The accessory drive on the 07k is quite elaborate. For this 2005 motor the crankshaft pulley drives the alternator, water pump and A/C compressor. Therare two tracks (two belts) that drive this whole assembly. The pulley that connects these two track together is attached to the A/C compressor. I will not be running A/C in this build so there is a problem of how to delete the A/C but keep the water pump and alternator turning. See pic below for visual representation.
After some brainstorming I decided to keep only the alternator turning via the crankshaft pulley. The water pump will be blocked off and use an electric pump instead to keep coolant flowing. The A/C compressor will be simply removed. There are a couple reasons I went this route:
The alternator is easily moved
The alternator is a whole unit that can be completely removed from the engine and relocated in any place. This includes shifting it over to track 1 that the crank pulley can turn on its own without needing a second track and common pulley. The plan is to fabricate a custom bracket and use an off the shelf shorter belt to get things connected and keep the battery charged.
The water pump cannot be easily moved
Contrary to the above point the water pump cannot be moved because it bolts straight to the block. This creates a permanent location to track 2 which we will be removing. In order to easily move the alternator I decided to do a remote electric water pump. Not only does this solve the water pump drive issue but an electric water pump has better output when engine RPM's are low. This equates to better cooling at low speeds which being in the city I see as an added benefit.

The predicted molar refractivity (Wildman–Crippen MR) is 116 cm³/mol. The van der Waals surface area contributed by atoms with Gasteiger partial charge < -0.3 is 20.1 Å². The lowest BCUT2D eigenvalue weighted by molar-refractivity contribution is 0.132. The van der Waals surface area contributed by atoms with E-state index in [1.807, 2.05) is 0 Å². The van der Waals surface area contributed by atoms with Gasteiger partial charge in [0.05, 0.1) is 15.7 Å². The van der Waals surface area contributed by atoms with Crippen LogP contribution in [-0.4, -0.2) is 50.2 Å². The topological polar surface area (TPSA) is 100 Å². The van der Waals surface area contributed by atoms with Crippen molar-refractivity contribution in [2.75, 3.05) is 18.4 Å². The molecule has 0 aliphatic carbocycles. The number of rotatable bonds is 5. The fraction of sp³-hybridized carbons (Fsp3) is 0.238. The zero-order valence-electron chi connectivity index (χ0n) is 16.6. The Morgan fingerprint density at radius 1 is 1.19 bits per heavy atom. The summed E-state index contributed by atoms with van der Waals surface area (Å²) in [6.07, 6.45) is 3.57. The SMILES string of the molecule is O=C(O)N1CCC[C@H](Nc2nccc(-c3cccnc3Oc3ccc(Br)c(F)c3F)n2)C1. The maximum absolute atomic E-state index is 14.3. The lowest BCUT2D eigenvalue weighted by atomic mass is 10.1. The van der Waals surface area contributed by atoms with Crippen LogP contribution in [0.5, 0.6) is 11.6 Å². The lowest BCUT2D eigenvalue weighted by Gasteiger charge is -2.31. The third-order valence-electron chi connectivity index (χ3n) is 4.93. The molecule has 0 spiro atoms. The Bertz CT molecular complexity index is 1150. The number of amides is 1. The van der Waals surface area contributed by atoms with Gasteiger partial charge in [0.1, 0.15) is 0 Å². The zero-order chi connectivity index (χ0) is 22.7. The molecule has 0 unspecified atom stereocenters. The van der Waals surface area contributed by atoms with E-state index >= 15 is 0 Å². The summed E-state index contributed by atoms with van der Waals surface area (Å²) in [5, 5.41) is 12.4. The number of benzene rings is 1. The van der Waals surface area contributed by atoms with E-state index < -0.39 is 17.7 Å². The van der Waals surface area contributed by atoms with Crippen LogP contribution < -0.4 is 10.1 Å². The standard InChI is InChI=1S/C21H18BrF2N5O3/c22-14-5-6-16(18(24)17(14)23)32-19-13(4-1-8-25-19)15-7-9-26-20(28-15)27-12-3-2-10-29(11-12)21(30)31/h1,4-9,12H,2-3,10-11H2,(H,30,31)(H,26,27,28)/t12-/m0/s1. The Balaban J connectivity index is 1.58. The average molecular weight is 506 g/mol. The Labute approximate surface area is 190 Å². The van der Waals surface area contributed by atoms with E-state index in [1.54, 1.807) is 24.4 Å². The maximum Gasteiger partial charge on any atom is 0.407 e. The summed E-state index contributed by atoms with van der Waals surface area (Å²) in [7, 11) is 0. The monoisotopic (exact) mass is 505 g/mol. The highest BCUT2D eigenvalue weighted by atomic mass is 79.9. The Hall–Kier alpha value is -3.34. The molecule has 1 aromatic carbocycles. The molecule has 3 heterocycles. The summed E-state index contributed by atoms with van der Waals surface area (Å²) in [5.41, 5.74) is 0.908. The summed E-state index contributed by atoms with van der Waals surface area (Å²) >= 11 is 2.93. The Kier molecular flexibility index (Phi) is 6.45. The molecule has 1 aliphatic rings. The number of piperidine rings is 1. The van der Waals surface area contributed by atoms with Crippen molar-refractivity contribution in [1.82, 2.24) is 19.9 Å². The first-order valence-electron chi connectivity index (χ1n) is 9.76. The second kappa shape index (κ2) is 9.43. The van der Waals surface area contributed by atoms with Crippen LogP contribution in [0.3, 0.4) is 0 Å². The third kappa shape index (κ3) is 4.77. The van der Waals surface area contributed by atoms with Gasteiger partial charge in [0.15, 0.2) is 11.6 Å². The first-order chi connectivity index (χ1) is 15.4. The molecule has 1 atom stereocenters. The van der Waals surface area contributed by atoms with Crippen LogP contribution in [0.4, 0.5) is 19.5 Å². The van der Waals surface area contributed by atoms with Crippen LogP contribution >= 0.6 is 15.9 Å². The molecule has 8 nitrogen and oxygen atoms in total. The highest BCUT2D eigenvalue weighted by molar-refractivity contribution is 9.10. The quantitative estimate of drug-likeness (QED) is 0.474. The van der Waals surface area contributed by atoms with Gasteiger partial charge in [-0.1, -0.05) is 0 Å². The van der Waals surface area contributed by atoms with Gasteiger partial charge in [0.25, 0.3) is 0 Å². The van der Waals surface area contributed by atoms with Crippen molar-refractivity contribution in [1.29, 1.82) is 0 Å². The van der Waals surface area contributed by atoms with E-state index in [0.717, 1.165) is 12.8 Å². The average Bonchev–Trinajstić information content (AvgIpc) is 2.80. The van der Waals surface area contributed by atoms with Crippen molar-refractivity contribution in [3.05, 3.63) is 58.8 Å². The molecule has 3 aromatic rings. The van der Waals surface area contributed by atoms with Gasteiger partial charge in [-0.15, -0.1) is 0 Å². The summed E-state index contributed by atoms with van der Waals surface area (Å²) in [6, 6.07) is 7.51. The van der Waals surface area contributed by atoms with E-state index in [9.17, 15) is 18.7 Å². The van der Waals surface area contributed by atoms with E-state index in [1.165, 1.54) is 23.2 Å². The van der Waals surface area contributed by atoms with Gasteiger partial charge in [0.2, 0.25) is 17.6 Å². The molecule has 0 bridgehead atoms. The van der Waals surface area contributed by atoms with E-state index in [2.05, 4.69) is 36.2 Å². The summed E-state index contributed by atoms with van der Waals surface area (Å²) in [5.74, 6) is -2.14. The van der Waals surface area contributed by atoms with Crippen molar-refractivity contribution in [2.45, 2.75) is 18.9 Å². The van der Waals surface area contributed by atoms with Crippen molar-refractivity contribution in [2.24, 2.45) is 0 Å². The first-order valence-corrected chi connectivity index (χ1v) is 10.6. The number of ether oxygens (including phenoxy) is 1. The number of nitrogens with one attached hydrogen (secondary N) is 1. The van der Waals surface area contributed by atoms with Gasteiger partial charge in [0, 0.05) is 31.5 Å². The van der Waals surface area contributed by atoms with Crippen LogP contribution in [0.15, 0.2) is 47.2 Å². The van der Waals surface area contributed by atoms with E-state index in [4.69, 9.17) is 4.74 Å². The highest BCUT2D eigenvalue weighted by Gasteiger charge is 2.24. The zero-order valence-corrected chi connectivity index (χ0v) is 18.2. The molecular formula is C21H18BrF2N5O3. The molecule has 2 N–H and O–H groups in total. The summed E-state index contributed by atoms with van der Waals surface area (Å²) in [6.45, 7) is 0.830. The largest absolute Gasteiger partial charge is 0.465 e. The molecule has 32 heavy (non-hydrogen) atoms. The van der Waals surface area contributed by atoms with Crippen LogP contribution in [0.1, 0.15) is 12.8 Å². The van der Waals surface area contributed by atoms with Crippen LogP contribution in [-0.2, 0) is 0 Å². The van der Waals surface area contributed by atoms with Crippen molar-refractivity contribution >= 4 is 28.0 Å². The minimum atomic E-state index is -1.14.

In the previous pics the water pump was shown already removed but here is a before and after. By turning the pulley you can see three bolts behind it that need to be removed. With a good pull the pump will pop right out.
Mocking up new alternator location and belt size
I want the alternator to sit pretty low so it is out of the way of the intake and any intercooler or coolant piping that could utilize the space. I held up the alternator about where i wanted it to sit. I then took a peice of string and wrapped it around both pulleys to act like a makeshift belt. I then cut the string and measured end to end. I found an off the shelf belt that is the correct size.
Threaded holes in the block that the new alternator mount will bolt to.
Sizing up some scrap to start fabricating.
Drilled a couple holes for the lower mount rail.
Welded up the flanges and middle support tube for the lower alternamotor mount holes.
Test fitting on alternator and block.
Orderd some new Grade 12 hardware that's a touch shorter for less excess on the end.
Bottom mount all bolted up and fitting great.
Squaring up the top rail flange
All finished sans new hardware